Anticoagulation System Using Pegnivacogin and Anivamersen Terminated Due to Allergic Reactions: Presented at ACC

By Walter Alexander

SAN DIEGO -- March 17, 2015 -- The REG1 Anticoagulation System using pegnivacogin, a reversible factor IXa inhibitor thought to have potential as an anticoagulant for percutaneous coronary interventions (PCIs), caused unacceptable levels of allergic reactions in the phase 3 REGULATE-PCI trial, researchers reported at the 64th Annual Scientific Session of the American College of Cardiology (ACC).

The trial was terminated by the Data Safety Monitoring Board after 10 patients (10/1,605, 0.6%) had serious allergic events with 1 fatality, stated lead investigator Roxana Mehran, MD, The Icahn School of Medicine at Mount Sinai, New York City, New York, speaking here a late-breaking trial presentation on March 15. By comparison, there was 1 nonfatal event (1/1,601,

The REG1 Anti-Coagulation System, Dr. Mehran explained, also includes anivamersen, an agent that quickly reverses the effect of pegnivacogin. In the previous phase 2 RADAR trial, 50% reversal of pegnivacogin by anivamersen allowed early vascular-sheath removal with 30-day outcomes (death, non-fatal myocardial infarction, urgent target-vessel revascularisation or recurrent ischaemia in the target vessel) similar to those of the heparin control arm. In that trial, 2 serious allergic-like reactions occurred shortly after pegnivacogin administration.

The hypothesis for the open-label REGULATE-PCI trial was that near-complete factor IXa inhibition with pegnivacogin would provide a greater reduction in ischaemic events in patients undergoing PCI than would bivalirudin, by virtue of the anticoagulant reversal with anivamersen, without increasing bleeding.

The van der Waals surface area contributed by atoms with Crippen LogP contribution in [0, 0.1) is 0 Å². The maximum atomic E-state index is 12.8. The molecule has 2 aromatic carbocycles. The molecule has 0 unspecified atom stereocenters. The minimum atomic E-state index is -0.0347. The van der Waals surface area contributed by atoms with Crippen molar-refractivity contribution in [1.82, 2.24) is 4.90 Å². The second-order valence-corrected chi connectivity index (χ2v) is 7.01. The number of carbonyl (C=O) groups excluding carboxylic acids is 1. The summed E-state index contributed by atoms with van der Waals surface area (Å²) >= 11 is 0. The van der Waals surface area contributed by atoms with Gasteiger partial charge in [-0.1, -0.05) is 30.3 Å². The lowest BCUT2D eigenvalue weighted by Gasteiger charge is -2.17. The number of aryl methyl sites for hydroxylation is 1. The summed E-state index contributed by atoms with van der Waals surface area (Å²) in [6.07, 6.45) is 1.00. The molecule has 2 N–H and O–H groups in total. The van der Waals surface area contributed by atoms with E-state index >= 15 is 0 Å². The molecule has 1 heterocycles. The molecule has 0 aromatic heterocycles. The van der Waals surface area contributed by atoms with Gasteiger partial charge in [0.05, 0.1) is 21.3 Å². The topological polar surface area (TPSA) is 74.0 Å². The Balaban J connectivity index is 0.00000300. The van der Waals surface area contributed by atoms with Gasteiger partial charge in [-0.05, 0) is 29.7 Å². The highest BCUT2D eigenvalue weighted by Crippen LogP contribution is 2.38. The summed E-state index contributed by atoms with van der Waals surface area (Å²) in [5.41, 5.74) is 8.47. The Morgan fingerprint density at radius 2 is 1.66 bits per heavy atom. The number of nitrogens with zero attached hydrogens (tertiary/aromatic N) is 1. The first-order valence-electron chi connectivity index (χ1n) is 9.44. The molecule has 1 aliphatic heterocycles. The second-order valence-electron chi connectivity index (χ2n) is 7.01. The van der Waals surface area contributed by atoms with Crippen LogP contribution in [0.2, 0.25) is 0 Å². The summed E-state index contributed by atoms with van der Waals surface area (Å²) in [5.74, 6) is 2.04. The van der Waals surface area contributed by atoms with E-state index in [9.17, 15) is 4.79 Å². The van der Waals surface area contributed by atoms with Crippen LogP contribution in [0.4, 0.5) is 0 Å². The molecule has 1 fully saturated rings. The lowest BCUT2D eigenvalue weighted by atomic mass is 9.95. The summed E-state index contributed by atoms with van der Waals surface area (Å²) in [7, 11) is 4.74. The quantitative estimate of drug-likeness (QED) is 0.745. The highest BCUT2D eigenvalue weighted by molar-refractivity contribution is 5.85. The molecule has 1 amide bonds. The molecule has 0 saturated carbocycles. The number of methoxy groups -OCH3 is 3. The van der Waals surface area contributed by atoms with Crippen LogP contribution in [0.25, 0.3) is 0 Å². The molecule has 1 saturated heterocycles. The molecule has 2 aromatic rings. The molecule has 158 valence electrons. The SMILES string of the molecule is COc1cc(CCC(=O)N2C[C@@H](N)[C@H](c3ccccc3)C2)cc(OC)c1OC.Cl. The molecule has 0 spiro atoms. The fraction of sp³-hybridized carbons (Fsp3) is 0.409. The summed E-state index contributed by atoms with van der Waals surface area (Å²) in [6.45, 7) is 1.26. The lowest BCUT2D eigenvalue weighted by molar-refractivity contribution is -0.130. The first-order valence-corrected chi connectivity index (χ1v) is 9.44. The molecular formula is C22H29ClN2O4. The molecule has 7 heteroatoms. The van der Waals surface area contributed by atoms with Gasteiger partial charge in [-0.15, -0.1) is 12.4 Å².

Dr. Mehran and colleagues observed no differences in the patients receiving REG1 compared with bivalirudin in terms of the study’s primary efficacy endpoint of composite all-cause death, myocardial infarction, stroke or urgent revascularisation, with rates of 6.7% in the REG1 arm and 6.4% in the bivalirudin arm 3 days after angioplasty. Efficacy was still comparable at 30 days.

Analysis of the primary safety endpoint of bleeding did not show superiority for the REG1 system over bivalirudin. Patients receiving REG1 had a 0.4% rate of severe or fatal bleeding compared with 0.1% for bivalirudin at Day 3. Moderate-to-severe bleeding was significantly higher in the REG1 group compared with bivalirudin at Day 3 (6.5% vs 4.1%, P = .002) and Day 30 (7.6% versus 4.8%, P = .001).

Conclusions must be considered exploratory regarding safety and efficacy in REG1, Dr. Mehran cautioned, with only about a quarter of the planned endpoint events accrued because of the early termination. Dr. Mehran concluded that the REG1 concept remains promising, and that research is ongoing to determine the exact cause of the allergic reactions.

[Presentation title: A Randomized, Open-Label, Multi-Center, Active-Controlled, Parallel Group Study To Determine the Efficacy and Safety of the REG1 Anticoagulation System Compared to Bivalirudin in Patients Undergoing Percutaneous Coronary Intervention. Abstract 402-12]

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